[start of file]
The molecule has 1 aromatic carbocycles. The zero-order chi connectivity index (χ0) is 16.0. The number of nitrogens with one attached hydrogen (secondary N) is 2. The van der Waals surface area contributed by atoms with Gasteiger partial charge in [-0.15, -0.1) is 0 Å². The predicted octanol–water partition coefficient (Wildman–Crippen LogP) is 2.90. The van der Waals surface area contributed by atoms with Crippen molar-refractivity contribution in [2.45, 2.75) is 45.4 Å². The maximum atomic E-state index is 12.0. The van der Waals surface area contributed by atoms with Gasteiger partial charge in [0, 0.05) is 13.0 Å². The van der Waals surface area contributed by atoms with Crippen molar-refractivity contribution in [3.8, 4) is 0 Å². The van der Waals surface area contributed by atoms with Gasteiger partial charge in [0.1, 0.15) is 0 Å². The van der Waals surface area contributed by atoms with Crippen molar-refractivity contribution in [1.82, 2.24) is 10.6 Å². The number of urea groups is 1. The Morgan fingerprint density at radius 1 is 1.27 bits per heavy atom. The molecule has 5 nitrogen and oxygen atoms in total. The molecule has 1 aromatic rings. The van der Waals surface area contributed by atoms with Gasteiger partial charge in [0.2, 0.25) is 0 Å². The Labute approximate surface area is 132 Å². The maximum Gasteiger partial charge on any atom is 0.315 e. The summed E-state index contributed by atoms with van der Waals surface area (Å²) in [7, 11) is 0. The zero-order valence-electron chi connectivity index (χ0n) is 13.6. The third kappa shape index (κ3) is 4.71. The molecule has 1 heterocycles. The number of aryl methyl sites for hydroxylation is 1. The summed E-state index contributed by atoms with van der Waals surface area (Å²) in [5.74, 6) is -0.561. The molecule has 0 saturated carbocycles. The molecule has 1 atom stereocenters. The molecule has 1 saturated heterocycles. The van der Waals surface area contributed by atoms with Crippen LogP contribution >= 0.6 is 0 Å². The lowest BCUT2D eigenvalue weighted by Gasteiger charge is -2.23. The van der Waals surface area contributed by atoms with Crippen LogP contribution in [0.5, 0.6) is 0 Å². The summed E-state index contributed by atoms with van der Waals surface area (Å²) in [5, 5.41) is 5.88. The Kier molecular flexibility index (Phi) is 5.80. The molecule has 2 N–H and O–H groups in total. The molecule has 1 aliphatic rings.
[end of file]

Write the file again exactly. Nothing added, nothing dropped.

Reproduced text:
The molecule has 1 aromatic carbocycles. The zero-order chi connectivity index (χ0) is 16.0. The number of nitrogens with one attached hydrogen (secondary N) is 2. The van der Waals surface area contributed by atoms with Gasteiger partial charge in [-0.15, -0.1) is 0 Å². The predicted octanol–water partition coefficient (Wildman–Crippen LogP) is 2.90. The van der Waals surface area contributed by atoms with Crippen molar-refractivity contribution in [2.45, 2.75) is 45.4 Å². The maximum atomic E-state index is 12.0. The van der Waals surface area contributed by atoms with Gasteiger partial charge in [0, 0.05) is 13.0 Å². The van der Waals surface area contributed by atoms with Crippen molar-refractivity contribution in [3.8, 4) is 0 Å². The van der Waals surface area contributed by atoms with Gasteiger partial charge in [0.1, 0.15) is 0 Å². The van der Waals surface area contributed by atoms with Crippen molar-refractivity contribution in [1.82, 2.24) is 10.6 Å². The number of urea groups is 1. The Morgan fingerprint density at radius 1 is 1.27 bits per heavy atom. The molecule has 5 nitrogen and oxygen atoms in total. The molecule has 1 aromatic rings. The van der Waals surface area contributed by atoms with Gasteiger partial charge in [0.2, 0.25) is 0 Å². The Labute approximate surface area is 132 Å². The maximum Gasteiger partial charge on any atom is 0.315 e. The summed E-state index contributed by atoms with van der Waals surface area (Å²) in [7, 11) is 0. The zero-order valence-electron chi connectivity index (χ0n) is 13.6. The third kappa shape index (κ3) is 4.71. The molecule has 1 heterocycles. The number of aryl methyl sites for hydroxylation is 1. The summed E-state index contributed by atoms with van der Waals surface area (Å²) in [5.74, 6) is -0.561. The molecule has 0 saturated carbocycles. The molecule has 1 atom stereocenters. The molecule has 1 saturated heterocycles. The van der Waals surface area contributed by atoms with Crippen LogP contribution >= 0.6 is 0 Å². The lowest BCUT2D eigenvalue weighted by Gasteiger charge is -2.23. The van der Waals surface area contributed by atoms with Crippen LogP contribution in [0.5, 0.6) is 0 Å². The summed E-state index contributed by atoms with van der Waals surface area (Å²) in [5, 5.41) is 5.88. The Kier molecular flexibility index (Phi) is 5.80. The molecule has 2 N–H and O–H groups in total. The molecule has 1 aliphatic rings.